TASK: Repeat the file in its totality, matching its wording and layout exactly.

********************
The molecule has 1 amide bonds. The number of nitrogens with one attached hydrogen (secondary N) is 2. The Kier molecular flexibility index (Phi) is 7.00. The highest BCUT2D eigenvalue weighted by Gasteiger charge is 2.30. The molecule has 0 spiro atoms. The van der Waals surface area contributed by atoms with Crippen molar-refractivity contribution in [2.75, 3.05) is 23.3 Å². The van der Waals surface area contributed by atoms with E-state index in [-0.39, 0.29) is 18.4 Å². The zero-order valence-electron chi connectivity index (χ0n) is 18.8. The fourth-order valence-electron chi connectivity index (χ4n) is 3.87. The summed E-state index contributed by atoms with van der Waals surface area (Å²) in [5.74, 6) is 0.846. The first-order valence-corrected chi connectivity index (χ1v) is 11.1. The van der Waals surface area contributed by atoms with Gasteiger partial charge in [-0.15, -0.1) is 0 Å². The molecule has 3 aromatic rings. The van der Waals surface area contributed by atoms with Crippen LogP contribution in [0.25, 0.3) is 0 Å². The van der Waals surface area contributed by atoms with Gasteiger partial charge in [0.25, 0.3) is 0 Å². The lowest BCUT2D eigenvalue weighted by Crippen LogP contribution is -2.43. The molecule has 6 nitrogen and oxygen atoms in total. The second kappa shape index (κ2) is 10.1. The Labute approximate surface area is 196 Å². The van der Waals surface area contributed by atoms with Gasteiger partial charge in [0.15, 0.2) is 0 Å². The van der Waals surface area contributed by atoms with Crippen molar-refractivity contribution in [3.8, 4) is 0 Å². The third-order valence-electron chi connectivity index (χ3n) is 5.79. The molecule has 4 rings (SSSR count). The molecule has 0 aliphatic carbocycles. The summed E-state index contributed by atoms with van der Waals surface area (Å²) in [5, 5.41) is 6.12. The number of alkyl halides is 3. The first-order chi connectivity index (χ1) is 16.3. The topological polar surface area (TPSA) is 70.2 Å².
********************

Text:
The molecule has 1 amide bonds. The number of nitrogens with one attached hydrogen (secondary N) is 2. The Kier molecular flexibility index (Phi) is 7.00. The highest BCUT2D eigenvalue weighted by Gasteiger charge is 2.30. The molecule has 0 spiro atoms. The van der Waals surface area contributed by atoms with Crippen molar-refractivity contribution in [2.75, 3.05) is 23.3 Å². The van der Waals surface area contributed by atoms with E-state index in [-0.39, 0.29) is 18.4 Å². The zero-order valence-electron chi connectivity index (χ0n) is 18.8. The fourth-order valence-electron chi connectivity index (χ4n) is 3.87. The summed E-state index contributed by atoms with van der Waals surface area (Å²) in [5.74, 6) is 0.846. The first-order valence-corrected chi connectivity index (χ1v) is 11.1. The van der Waals surface area contributed by atoms with Gasteiger partial charge in [-0.15, -0.1) is 0 Å². The molecule has 3 aromatic rings. The van der Waals surface area contributed by atoms with Crippen LogP contribution in [0.25, 0.3) is 0 Å². The van der Waals surface area contributed by atoms with Gasteiger partial charge in [0.25, 0.3) is 0 Å². The lowest BCUT2D eigenvalue weighted by Crippen LogP contribution is -2.43. The molecule has 6 nitrogen and oxygen atoms in total. The second kappa shape index (κ2) is 10.1. The Labute approximate surface area is 196 Å². The van der Waals surface area contributed by atoms with Gasteiger partial charge in [0.15, 0.2) is 0 Å². The van der Waals surface area contributed by atoms with Crippen molar-refractivity contribution in [3.8, 4) is 0 Å². The third-order valence-electron chi connectivity index (χ3n) is 5.79. The molecule has 4 rings (SSSR count). The molecule has 0 aliphatic carbocycles. The summed E-state index contributed by atoms with van der Waals surface area (Å²) in [5, 5.41) is 6.12. The number of alkyl halides is 3. The first-order chi connectivity index (χ1) is 16.3. The topological polar surface area (TPSA) is 70.2 Å².